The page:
DISCOVER BHUTAN: Trashigang Dzongkhag to Bloom as Ecotourism Hub

In an ambitious move to boost its tourism sector, Trashigang Dzongkhag is set to be promoted as a community-based ecotourism destination over the next five years. This strategic initiative, spearheaded by the dzongkhag administration, aims to leverage the region’s rich history, culture, and biodiversity to attract a diverse array of tourists from around the globe.

Despite its natural allure, Trashigang faces significant challenges in accessibility and infrastructure that have hindered its potential as an ecotourism hotspot. To address these issues, the administration has formed a tourism development committee dedicated to creating and enhancing tourism products tailored for eco-conscious travelers.

Ugyen Dorji, the Trashigang Dzongdag, explained that the ecotourism management plan follows directives from the Prime Minister and involves a collaborative approach with local gewogs. Each gewog is encouraged to devise unique ecotourism initiatives to be integrated into the broader dzongkhag plan.

“If any unique plans related to ecotourism emerge from the gewogs, we will incorporate them into the dzongkhag plan,” Dorji stated.

Reviving Ancient Trails and Festivals
One of the plan’s highlights is the restoration of ancient trails, including routes from Khaling to Lumang, Radhi to Merak, Merak to Sakteng, and the Chenla trek in Kangpara. These trails will be equipped with basic amenities to enhance the trekking experience.

Additionally, the dzongkhag will introduce a week-long Rhododendron festival at Sheteymi starting next year. This festival will showcase 41 of the country’s 46 Rhododendron species found in the Merak and Sakteng areas, alongside the unique highlander cultures.

Biodiversity and Bird-Watching
Trashigang’s vast forests, covering 77.87% of its area, include the Sakteng Wildlife Sanctuary, home to rare and endangered species such as the Red Panda and Bengal Tiger. The region also boasts over 20 endangered animal species and 234 bird species, making it a prime destination for wildlife enthusiasts and bird-watchers.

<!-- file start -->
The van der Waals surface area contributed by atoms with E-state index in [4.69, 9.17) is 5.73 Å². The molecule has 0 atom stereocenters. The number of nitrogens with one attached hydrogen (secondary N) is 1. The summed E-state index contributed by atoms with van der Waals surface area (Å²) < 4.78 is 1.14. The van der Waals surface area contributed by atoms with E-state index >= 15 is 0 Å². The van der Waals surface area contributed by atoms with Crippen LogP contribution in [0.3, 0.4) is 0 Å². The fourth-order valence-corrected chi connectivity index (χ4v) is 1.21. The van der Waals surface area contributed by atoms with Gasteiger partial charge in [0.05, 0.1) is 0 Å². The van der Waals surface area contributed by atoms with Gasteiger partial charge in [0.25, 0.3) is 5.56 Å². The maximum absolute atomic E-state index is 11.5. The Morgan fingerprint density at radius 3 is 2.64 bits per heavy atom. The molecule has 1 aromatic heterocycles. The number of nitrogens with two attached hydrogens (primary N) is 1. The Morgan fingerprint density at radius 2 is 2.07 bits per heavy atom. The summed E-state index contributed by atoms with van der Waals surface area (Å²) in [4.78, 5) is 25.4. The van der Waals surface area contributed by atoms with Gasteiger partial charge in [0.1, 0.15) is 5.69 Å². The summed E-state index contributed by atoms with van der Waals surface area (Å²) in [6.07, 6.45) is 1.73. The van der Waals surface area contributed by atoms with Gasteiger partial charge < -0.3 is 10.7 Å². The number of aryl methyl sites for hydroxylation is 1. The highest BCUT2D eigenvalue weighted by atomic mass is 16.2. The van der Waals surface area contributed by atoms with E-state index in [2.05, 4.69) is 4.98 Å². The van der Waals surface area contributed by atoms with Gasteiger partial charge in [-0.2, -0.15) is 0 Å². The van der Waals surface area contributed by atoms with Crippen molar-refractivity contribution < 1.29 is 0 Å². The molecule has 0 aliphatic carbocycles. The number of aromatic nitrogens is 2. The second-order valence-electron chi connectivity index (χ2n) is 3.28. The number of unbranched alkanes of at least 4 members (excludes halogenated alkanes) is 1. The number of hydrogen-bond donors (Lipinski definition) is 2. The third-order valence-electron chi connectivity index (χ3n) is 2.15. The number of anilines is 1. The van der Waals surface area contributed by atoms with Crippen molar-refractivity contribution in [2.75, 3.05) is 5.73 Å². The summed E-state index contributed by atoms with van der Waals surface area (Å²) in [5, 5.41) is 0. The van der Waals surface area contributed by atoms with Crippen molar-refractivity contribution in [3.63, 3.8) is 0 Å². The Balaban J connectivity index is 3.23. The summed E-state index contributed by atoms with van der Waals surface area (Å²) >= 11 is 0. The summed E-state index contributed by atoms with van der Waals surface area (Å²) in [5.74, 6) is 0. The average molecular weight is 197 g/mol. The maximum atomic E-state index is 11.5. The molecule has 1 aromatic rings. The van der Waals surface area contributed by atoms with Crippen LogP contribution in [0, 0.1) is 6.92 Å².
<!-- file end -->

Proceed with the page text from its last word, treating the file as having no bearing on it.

Wamrong Drungpa, Tashi Tenzin, highlighted the potential of Khaling and Lumang gewogs as spectacular bird-watching sites, featuring over 250 bird species and three types of Tragopans.

Addressing Challenges
However, several hurdles remain. The dzongkhag’s underdeveloped tourism infrastructure, coupled with its distance from Paro International Airport and challenging road conditions, have limited tourist inflow. Drungpa Tenzin noted that the community’s lack of experience in tourism activities, particularly in quality homestays, and inadequate roads contribute to the low tourist numbers.

“We are exploring trekking routes and improving roadside amenities, proposing to invite tour operators for immersion and explore tourism opportunities in the drungkhag,” he said.

Enhancing Tourism Infrastructure
The dzongkhag is constructing cafes and restrooms in Wamrong and Kharungla with support from the GEF Project and UNDP, while raising awareness about tourism’s socio-economic benefits. Improvements are also underway at cultural sites, including road enhancements and new guesthouses and restrooms at Chenla Nye.

Community and Industry Support
Local hoteliers support the ecotourism initiative, emphasizing the need for concessions and new entry points for tourists to boost regional tourism. Kuenga, proprietor of Druk Doethjung Resort, called for opening new entry and exit points from Samdrup Jongkhar.

Sonam Yeshey Tshomo, manager of Lingkhar Lodge, stressed the importance of prioritizing ecotourism promotion plans and educating locals about their heritage and natural surroundings to better engage tourists.

Tour operators suggested that the Department of Tourism create dedicated ecotourism packages, such as bird-watching tours, to attract enthusiasts. They also called for public efforts to improve hygiene and enhance homestays.

A Bright Future for Trashigang
As Trashigang prepares to embark on this transformative journey, the dzongkhag’s unique blend of natural beauty, cultural heritage, and community-driven initiatives positions it well to become a premier ecotourism destination. With concerted efforts to overcome existing challenges, Trashigang is poised to unlock its full potential and attract a global audience eager to explore its treasures.

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